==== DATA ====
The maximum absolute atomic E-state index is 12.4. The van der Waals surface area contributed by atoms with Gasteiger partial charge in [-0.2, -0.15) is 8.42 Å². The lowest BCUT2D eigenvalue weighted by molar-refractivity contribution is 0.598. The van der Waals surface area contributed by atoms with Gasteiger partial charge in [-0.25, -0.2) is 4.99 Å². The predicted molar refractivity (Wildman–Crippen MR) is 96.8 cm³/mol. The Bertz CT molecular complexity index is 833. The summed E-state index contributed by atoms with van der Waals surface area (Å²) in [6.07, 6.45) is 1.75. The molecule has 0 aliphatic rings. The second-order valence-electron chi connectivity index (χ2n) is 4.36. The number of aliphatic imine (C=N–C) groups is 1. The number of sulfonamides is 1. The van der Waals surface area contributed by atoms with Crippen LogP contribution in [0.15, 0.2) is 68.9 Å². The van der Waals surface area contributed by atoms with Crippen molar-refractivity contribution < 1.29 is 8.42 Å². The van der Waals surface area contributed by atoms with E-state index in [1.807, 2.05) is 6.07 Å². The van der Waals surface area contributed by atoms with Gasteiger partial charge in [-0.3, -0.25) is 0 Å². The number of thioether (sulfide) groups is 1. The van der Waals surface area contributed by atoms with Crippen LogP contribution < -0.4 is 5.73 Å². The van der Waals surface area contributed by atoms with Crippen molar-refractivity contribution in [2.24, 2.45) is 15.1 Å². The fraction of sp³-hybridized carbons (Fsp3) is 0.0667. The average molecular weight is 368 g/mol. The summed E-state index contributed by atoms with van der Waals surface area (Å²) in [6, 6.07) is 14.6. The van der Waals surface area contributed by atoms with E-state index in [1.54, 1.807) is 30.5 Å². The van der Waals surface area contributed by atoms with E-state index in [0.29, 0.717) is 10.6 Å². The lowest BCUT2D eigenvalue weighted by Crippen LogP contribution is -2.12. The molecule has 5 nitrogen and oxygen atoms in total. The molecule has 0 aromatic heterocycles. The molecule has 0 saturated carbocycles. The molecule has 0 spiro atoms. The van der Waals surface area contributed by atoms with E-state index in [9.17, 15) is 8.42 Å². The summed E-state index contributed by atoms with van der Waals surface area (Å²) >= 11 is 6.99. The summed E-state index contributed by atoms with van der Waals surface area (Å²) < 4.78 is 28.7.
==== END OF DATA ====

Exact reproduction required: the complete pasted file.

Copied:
The maximum absolute atomic E-state index is 12.4. The van der Waals surface area contributed by atoms with Gasteiger partial charge in [-0.2, -0.15) is 8.42 Å². The lowest BCUT2D eigenvalue weighted by molar-refractivity contribution is 0.598. The van der Waals surface area contributed by atoms with Gasteiger partial charge in [-0.25, -0.2) is 4.99 Å². The predicted molar refractivity (Wildman–Crippen MR) is 96.8 cm³/mol. The Bertz CT molecular complexity index is 833. The summed E-state index contributed by atoms with van der Waals surface area (Å²) in [6.07, 6.45) is 1.75. The molecule has 0 aliphatic rings. The second-order valence-electron chi connectivity index (χ2n) is 4.36. The number of aliphatic imine (C=N–C) groups is 1. The number of sulfonamides is 1. The van der Waals surface area contributed by atoms with Crippen LogP contribution in [0.15, 0.2) is 68.9 Å². The van der Waals surface area contributed by atoms with Crippen molar-refractivity contribution < 1.29 is 8.42 Å². The van der Waals surface area contributed by atoms with E-state index in [1.807, 2.05) is 6.07 Å². The van der Waals surface area contributed by atoms with Gasteiger partial charge in [-0.3, -0.25) is 0 Å². The number of thioether (sulfide) groups is 1. The van der Waals surface area contributed by atoms with Crippen LogP contribution < -0.4 is 5.73 Å². The van der Waals surface area contributed by atoms with Crippen molar-refractivity contribution in [2.24, 2.45) is 15.1 Å². The fraction of sp³-hybridized carbons (Fsp3) is 0.0667. The average molecular weight is 368 g/mol. The summed E-state index contributed by atoms with van der Waals surface area (Å²) in [6, 6.07) is 14.6. The van der Waals surface area contributed by atoms with E-state index in [1.54, 1.807) is 30.5 Å². The van der Waals surface area contributed by atoms with E-state index in [0.29, 0.717) is 10.6 Å². The lowest BCUT2D eigenvalue weighted by Crippen LogP contribution is -2.12. The molecule has 5 nitrogen and oxygen atoms in total. The molecule has 0 aromatic heterocycles. The molecule has 0 saturated carbocycles. The molecule has 0 spiro atoms. The van der Waals surface area contributed by atoms with E-state index in [9.17, 15) is 8.42 Å². The summed E-state index contributed by atoms with van der Waals surface area (Å²) >= 11 is 6.99. The summed E-state index contributed by atoms with van der Waals surface area (Å²) < 4.78 is 28.7.